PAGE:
Hello all, and it is great to be back on blogging duty after a wonderful two weeks of leave (spent in the Greater Kruger, where else!). 

What struck me most about my return to the central Timbavati was just how quickly the grasses were turning into their variations of their golden shades, and together with a week of considerably cooler weather, there was a distinctive autumn feeling about the bush. For once – considering the great summer we have had – I am not too sad to see the greens of summer slowly starting to give way to the more usual palette of savannah colours, as hopefully, with the bush thinning out ever so slowly, our job of finding animals will be made that bit easier. 

That being said, the past week didn’t need any help in terms of providing for better viewing, and it was a great week of game viewing around Tanda Tula Safari Camp. Even better for me was that with this time of year being quieter on the tourist front, it meant that most game drives were spent barely seeing other game viewers out there! Despite their being fewer eyes and ears out there, it didn’t hamper our sightings, as can be seen from this week’s selection of images.

Although the week started off slowly on the leopard front, a windy night provided for ideal hunting conditions for the cats of the Timbavati and it was not a surprise to find several leopards with kills the following day. Nthombi and her growing daughter spent three days around their impala kill, whilst N’weti and Nyeleti spent a day with a steenbuck kill safely hoisted up a marula tree. Speaking of which, Marula spent the week giving us the run around – leaving tracks on our sandy roads, but never quite showing herself – but at the end of the week, we found her and her fat belly resting at a dam in the western section of our concession. Although her cubs were there, they were sadly staying out of view, and as a result, I am still awaiting my first proper sighting of them! Late in the week, we also found Nkaya female sitting up a fallen marula tree as we were leaving an elephant sighting and watched as she stalked and caught herself a red-billed quelea (all 19g of it!). Apart from the female leopards found, there were constant signs of male leopards criss-crossing the concession, but sadly none were seen.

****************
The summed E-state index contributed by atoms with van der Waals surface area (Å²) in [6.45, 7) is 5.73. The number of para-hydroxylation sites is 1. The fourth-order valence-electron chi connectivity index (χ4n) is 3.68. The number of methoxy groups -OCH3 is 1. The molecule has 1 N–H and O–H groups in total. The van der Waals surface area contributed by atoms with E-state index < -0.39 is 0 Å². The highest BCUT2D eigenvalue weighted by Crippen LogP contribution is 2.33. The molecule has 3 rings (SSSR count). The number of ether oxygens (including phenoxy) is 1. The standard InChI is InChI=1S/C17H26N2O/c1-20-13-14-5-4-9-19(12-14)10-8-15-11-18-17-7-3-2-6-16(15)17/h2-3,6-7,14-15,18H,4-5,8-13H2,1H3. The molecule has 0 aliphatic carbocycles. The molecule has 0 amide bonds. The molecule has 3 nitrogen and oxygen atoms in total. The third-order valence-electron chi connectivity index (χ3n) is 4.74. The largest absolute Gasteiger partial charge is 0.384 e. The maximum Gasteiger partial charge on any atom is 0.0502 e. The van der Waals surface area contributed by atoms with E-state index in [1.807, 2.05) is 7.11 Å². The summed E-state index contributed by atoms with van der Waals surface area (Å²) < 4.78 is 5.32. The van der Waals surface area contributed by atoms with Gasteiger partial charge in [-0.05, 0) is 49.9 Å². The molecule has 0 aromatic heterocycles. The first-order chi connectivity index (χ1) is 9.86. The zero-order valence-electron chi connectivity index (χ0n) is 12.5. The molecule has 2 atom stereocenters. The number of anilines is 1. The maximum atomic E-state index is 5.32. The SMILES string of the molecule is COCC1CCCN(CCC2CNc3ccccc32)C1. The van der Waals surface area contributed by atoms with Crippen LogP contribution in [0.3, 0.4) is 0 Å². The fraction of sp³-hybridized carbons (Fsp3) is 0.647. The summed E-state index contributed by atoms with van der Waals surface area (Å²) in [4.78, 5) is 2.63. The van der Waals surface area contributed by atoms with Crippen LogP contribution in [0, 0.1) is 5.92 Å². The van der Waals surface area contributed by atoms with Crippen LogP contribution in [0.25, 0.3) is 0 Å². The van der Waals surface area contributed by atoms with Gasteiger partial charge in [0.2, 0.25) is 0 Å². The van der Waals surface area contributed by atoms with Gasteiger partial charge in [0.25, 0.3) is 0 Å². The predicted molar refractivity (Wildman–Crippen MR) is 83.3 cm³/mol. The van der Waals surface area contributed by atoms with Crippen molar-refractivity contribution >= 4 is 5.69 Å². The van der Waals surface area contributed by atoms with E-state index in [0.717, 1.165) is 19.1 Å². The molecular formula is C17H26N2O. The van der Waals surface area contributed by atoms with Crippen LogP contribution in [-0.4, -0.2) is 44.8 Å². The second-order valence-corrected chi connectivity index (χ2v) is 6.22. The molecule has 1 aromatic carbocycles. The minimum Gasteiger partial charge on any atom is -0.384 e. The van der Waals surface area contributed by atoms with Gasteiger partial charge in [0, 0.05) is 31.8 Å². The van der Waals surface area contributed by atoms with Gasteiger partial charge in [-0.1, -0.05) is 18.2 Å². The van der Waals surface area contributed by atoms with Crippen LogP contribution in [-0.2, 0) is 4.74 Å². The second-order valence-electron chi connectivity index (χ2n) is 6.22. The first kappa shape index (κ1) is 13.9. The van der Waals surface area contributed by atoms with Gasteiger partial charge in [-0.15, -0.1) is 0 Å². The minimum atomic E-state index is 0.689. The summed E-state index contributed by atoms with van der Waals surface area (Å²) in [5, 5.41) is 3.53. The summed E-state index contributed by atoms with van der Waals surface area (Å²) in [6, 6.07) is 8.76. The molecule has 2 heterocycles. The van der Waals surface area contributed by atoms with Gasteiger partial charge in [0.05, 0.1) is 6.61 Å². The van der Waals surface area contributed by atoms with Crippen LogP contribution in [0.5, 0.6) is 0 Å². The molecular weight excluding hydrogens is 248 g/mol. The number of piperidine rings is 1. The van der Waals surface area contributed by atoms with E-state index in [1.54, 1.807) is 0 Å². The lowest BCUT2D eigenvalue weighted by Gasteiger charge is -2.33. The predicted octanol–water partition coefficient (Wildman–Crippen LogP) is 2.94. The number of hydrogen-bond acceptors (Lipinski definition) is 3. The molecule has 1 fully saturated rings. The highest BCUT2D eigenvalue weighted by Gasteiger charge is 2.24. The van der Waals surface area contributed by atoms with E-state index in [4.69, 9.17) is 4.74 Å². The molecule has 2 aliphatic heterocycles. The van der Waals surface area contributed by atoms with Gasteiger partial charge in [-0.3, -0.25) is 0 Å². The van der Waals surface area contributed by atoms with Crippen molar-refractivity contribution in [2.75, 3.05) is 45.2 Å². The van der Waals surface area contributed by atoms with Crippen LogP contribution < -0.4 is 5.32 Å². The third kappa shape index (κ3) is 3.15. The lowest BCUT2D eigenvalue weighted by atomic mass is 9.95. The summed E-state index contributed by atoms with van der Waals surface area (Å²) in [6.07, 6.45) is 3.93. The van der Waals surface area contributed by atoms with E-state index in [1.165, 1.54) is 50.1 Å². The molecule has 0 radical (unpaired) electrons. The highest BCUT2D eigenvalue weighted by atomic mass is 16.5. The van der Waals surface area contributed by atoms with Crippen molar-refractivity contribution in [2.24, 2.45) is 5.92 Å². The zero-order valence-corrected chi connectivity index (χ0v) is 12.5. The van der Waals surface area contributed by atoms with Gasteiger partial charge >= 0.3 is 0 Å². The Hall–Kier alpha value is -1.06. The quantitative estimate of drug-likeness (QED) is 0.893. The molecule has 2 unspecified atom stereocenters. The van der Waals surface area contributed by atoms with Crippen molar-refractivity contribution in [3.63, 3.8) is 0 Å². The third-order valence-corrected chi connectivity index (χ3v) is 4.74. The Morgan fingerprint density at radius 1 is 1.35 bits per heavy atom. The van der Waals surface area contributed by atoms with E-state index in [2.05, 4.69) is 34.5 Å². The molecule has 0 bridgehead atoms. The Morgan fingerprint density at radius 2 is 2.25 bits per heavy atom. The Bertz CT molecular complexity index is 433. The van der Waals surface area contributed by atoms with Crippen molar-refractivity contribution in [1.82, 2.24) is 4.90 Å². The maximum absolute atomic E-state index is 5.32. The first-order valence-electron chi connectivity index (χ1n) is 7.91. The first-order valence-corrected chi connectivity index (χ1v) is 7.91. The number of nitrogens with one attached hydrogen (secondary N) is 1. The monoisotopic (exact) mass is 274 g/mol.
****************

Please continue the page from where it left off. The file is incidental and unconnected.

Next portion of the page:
After the great leopard viewings, the highlight of the week was no doubt the stunning scenes around the red-billed quelea colony as these birds flocked to and from their nesting site close to the camp (Red-billed Quelea blog). To see the murmurations leaving the breeding grounds each morning was truly a spectacle to behold. Having been there for over a month already, it won’t be too long before the chicks are independent, and they return to their nomadic lifestyle.  

Less of a highlight were the lions this week. The Mayambula Pride remained very elusive, with only one sighting of a lone lioness. The lioness with the youngest cubs was reported at a new den site, but despite keeping an eye on the area, she was not seen. Adding to the frustrations was the fact that almost every day, we were finding tracks for what is presumably a portion of the River Pride to the east of camp, but the pride didn’t show themselves once. Fortunately, the Zebenine Pride were a little more evident, and were seen on a few occasions in the south-west – an area that now seems to be their preferred hunting spot. After leaving them setting off on the hunt one evening, they were relocated the following day on yet another wildebeest kill, resulting in some fantastic looking fat-bellied cubs! The Mbiri males started the week off with a buffalo calf kill to the far west of their territory, but then remained out of view for the week until they were found crossing off our western boundary at the end of the week; this after they covered around at least 16km worth of territorial patrols in the eastern section of their territory. With such big distances covered each night, no wonder we are having trouble keeping up with them! 

Lastly, it was a great week of general game viewing, and after the lull of the past few weeks, it seems that the zebras and wildebeest herds have made their way back into the area with these species once more becoming a common sight across the concession. The week also saw the return of a large breeding herd of buffalos making a return to Tanda Tula; in typical fashion, they showed up about a minute after I had just explained to my guests why we were not seeing many buffalo herds in the area! With the mud wallows and small pans starting to dry, the elephants seem to be making more and more use of the larger water points across the reserve, and this led to daily sightings of the multiple herds of these gentle giants across for our guests. 

For the rest, we will let the pictures do their job of letting you know what our week was like. So please enjoy, and be sure to check the blog again next week to see what has been happening here at Tanda Tula! 

Cheers ~ Chad

By courtesy of the Tanda Tula Safari Camphttp://www.tandatula.com/blog/

You can also follow Chad on Facebook: https://www.facebook.com/chadcocking

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